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|A Block on Ashbury Heights
Sometimes in the afternoons when the mothers are out shopping and the youngsters have not yet returned from school our block looks so deserted and wind-swept and dull. The houses are so much alike. They all sit there in a row with their poker faces like close-mouthed Yankees refusing to divulge any secrets. But from the bow-windows where I sit and type, in spite of their silence the house fronts have become individualized into so many human stories.
I never stop to look out but somehow the stories get in through the window. For instance, I would not be so rude as to stare at the family washing which once a week is hung on the flat top of a neighbor's garage, but those clothes up there have a way of flapping in the wind so conspicuously that I cannot help see. There is the man of the house and his, shall I say garments, kick themselves about like some staid old deacon having his fling. Then there is the middle-sized bear whose bloomers, billowed by the wind, become a ridiculous fat woman cut off at the waist. And the little bear's starched clothes crack and snap while the revolving tree-horse whirls about like some mad dervish. I often wonder if the family know of the wild actions that take place on the roof.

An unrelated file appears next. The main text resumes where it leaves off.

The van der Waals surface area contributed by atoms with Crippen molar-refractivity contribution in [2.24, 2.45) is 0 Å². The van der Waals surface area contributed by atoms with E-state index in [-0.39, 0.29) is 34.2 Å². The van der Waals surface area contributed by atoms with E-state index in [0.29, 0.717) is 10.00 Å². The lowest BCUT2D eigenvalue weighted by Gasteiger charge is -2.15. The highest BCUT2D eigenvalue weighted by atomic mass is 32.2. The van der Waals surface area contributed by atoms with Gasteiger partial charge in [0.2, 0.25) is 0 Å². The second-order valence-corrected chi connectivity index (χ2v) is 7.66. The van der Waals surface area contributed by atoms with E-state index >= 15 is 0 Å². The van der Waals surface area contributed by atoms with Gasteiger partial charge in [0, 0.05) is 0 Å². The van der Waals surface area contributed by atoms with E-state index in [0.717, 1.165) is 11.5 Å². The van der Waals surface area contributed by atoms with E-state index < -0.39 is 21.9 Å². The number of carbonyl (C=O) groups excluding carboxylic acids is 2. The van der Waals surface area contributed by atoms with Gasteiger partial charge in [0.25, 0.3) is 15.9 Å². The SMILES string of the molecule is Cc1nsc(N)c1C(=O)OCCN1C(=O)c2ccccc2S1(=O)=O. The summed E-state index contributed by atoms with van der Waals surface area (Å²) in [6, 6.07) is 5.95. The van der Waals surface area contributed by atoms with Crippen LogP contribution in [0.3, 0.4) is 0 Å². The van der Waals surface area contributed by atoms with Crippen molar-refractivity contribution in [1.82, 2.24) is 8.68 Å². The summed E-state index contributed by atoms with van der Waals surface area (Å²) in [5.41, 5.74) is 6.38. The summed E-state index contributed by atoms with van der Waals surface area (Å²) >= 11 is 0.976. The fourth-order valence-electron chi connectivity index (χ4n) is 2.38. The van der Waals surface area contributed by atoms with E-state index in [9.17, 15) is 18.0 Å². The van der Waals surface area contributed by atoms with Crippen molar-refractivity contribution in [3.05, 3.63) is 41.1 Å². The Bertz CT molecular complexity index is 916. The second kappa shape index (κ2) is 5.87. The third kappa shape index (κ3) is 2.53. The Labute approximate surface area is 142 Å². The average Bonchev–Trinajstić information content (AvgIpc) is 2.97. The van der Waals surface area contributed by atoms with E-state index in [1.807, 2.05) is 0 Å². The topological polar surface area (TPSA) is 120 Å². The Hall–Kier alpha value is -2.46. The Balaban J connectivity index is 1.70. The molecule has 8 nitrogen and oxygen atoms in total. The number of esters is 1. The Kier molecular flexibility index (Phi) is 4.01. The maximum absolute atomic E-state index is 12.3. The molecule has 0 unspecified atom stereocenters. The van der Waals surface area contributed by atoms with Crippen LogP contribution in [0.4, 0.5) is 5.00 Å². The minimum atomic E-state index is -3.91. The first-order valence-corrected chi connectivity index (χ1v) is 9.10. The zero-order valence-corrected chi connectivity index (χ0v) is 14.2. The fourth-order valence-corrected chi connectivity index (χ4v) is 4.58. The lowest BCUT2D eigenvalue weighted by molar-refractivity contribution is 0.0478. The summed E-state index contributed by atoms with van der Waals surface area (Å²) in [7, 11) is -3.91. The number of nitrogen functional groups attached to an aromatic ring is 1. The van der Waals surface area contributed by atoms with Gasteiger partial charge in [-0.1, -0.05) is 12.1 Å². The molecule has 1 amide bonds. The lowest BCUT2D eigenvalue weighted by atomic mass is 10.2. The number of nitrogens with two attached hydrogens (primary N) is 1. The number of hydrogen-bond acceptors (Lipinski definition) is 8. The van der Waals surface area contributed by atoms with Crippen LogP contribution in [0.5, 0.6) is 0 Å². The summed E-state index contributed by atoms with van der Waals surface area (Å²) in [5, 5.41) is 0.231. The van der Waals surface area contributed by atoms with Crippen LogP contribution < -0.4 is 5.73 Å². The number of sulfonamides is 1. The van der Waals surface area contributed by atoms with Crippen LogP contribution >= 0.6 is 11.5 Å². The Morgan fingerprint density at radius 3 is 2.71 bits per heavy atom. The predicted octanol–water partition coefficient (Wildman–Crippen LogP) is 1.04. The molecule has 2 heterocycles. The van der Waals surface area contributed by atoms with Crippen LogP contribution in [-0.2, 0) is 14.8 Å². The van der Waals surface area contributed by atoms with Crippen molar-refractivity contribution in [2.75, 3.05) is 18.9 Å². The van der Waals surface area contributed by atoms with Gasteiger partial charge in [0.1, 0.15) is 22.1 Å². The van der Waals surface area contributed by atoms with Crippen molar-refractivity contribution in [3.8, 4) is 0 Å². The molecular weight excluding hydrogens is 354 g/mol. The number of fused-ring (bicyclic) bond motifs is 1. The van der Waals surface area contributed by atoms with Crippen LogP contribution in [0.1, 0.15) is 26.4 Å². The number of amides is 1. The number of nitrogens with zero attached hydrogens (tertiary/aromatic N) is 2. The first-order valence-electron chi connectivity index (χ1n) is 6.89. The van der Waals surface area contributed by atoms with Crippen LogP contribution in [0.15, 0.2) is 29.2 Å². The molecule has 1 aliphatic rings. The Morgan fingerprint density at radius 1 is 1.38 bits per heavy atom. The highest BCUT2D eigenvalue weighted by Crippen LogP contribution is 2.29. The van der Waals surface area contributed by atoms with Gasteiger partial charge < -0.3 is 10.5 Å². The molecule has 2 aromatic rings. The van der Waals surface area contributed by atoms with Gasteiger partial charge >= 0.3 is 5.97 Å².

It is a very respectable block inhabited mostly by grown-ups except one lively house where a dog lives with some boys and their incidental parents. The door of that house continuously bangs, and other boys with other dogs are always hanging around whistling under the windows.
Most of the windows are only used to admit light except one that is used to look out of and is inhabited by an old lady who sits all day and knits for her grandchildren. It must not be so bad, I think, to look out of the window upon life instead of always rushing off to catch a car that takes one into the thick of it.
Out of the window of my kitchenette I can look into the window of a girl in the next house. Every morning I get my breakfast by her dressing. My coffee I start as she begins to unwind her curls from their steel cages. I have a suspicion that she also dresses by me. If she sniffs my coffee first, I imagine she hurries with her curls. She is usually fixing her eye-brows to my toast and by the time I sit down she is doing her lips.
After that she goes off for the long day and so do most of the people in the block. Then at night they all return, drawn by some tie of love or habit or despair, each to his right place in the long row of houses, which have been sitting there all day with their poker faces, waiting.